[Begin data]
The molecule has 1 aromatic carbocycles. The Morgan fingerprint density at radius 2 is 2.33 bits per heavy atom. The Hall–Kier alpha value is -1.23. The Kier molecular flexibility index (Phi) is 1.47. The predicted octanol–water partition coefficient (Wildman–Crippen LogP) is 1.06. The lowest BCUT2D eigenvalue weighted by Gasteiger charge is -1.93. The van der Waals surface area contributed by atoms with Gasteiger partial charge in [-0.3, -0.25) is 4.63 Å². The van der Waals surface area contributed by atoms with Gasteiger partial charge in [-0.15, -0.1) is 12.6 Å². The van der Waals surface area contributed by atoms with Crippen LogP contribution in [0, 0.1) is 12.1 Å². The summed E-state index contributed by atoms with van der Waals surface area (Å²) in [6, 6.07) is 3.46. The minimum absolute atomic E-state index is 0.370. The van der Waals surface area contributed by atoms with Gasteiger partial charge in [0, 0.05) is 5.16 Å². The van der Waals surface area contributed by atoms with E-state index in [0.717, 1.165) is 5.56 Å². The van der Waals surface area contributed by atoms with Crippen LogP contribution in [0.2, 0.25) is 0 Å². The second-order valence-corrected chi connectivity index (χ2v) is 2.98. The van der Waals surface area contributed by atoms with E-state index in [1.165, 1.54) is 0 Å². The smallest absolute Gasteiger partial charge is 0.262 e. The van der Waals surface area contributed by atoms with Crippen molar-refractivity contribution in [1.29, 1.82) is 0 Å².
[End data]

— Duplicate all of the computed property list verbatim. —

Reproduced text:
The molecule has 1 aromatic carbocycles. The Morgan fingerprint density at radius 2 is 2.33 bits per heavy atom. The Hall–Kier alpha value is -1.23. The Kier molecular flexibility index (Phi) is 1.47. The predicted octanol–water partition coefficient (Wildman–Crippen LogP) is 1.06. The lowest BCUT2D eigenvalue weighted by Gasteiger charge is -1.93. The van der Waals surface area contributed by atoms with Gasteiger partial charge in [-0.3, -0.25) is 4.63 Å². The van der Waals surface area contributed by atoms with Gasteiger partial charge in [-0.15, -0.1) is 12.6 Å². The van der Waals surface area contributed by atoms with Crippen LogP contribution in [0, 0.1) is 12.1 Å². The summed E-state index contributed by atoms with van der Waals surface area (Å²) in [6, 6.07) is 3.46. The minimum absolute atomic E-state index is 0.370. The van der Waals surface area contributed by atoms with Gasteiger partial charge in [0, 0.05) is 5.16 Å². The van der Waals surface area contributed by atoms with E-state index in [0.717, 1.165) is 5.56 Å². The van der Waals surface area contributed by atoms with Crippen LogP contribution in [0.2, 0.25) is 0 Å². The second-order valence-corrected chi connectivity index (χ2v) is 2.98. The van der Waals surface area contributed by atoms with E-state index in [1.165, 1.54) is 0 Å². The smallest absolute Gasteiger partial charge is 0.262 e. The van der Waals surface area contributed by atoms with Crippen molar-refractivity contribution in [1.29, 1.82) is 0 Å².